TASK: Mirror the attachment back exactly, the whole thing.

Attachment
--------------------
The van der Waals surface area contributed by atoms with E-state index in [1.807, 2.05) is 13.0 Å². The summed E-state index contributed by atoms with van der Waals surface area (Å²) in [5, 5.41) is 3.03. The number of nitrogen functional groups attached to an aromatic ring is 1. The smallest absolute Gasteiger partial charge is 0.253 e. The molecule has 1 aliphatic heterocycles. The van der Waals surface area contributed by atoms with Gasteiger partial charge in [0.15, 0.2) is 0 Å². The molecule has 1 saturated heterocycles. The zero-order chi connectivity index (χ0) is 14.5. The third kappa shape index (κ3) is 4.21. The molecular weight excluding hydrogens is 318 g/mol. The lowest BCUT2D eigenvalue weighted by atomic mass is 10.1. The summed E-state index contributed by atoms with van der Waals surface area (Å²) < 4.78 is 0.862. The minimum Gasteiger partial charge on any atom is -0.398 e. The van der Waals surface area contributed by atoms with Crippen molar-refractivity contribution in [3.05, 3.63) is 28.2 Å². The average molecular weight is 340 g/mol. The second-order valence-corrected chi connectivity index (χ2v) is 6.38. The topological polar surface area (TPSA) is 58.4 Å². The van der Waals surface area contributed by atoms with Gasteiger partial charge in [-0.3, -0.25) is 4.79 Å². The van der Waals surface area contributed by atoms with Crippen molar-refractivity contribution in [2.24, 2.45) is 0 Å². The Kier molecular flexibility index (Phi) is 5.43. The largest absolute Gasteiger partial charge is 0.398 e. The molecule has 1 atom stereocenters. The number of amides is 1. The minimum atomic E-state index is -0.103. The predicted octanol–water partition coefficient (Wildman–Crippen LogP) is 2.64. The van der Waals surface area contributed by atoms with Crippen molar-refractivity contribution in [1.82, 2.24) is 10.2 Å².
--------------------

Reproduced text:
The van der Waals surface area contributed by atoms with E-state index in [1.807, 2.05) is 13.0 Å². The summed E-state index contributed by atoms with van der Waals surface area (Å²) in [5, 5.41) is 3.03. The number of nitrogen functional groups attached to an aromatic ring is 1. The smallest absolute Gasteiger partial charge is 0.253 e. The molecule has 1 aliphatic heterocycles. The van der Waals surface area contributed by atoms with Gasteiger partial charge in [0.15, 0.2) is 0 Å². The molecule has 1 saturated heterocycles. The zero-order chi connectivity index (χ0) is 14.5. The third kappa shape index (κ3) is 4.21. The molecular weight excluding hydrogens is 318 g/mol. The lowest BCUT2D eigenvalue weighted by atomic mass is 10.1. The summed E-state index contributed by atoms with van der Waals surface area (Å²) < 4.78 is 0.862. The minimum Gasteiger partial charge on any atom is -0.398 e. The van der Waals surface area contributed by atoms with Crippen molar-refractivity contribution in [3.05, 3.63) is 28.2 Å². The average molecular weight is 340 g/mol. The second-order valence-corrected chi connectivity index (χ2v) is 6.38. The topological polar surface area (TPSA) is 58.4 Å². The van der Waals surface area contributed by atoms with Gasteiger partial charge in [-0.3, -0.25) is 4.79 Å². The van der Waals surface area contributed by atoms with Crippen molar-refractivity contribution in [2.24, 2.45) is 0 Å². The Kier molecular flexibility index (Phi) is 5.43. The largest absolute Gasteiger partial charge is 0.398 e. The molecule has 1 atom stereocenters. The number of amides is 1. The minimum atomic E-state index is -0.103. The predicted octanol–water partition coefficient (Wildman–Crippen LogP) is 2.64. The van der Waals surface area contributed by atoms with Crippen molar-refractivity contribution in [1.82, 2.24) is 10.2 Å².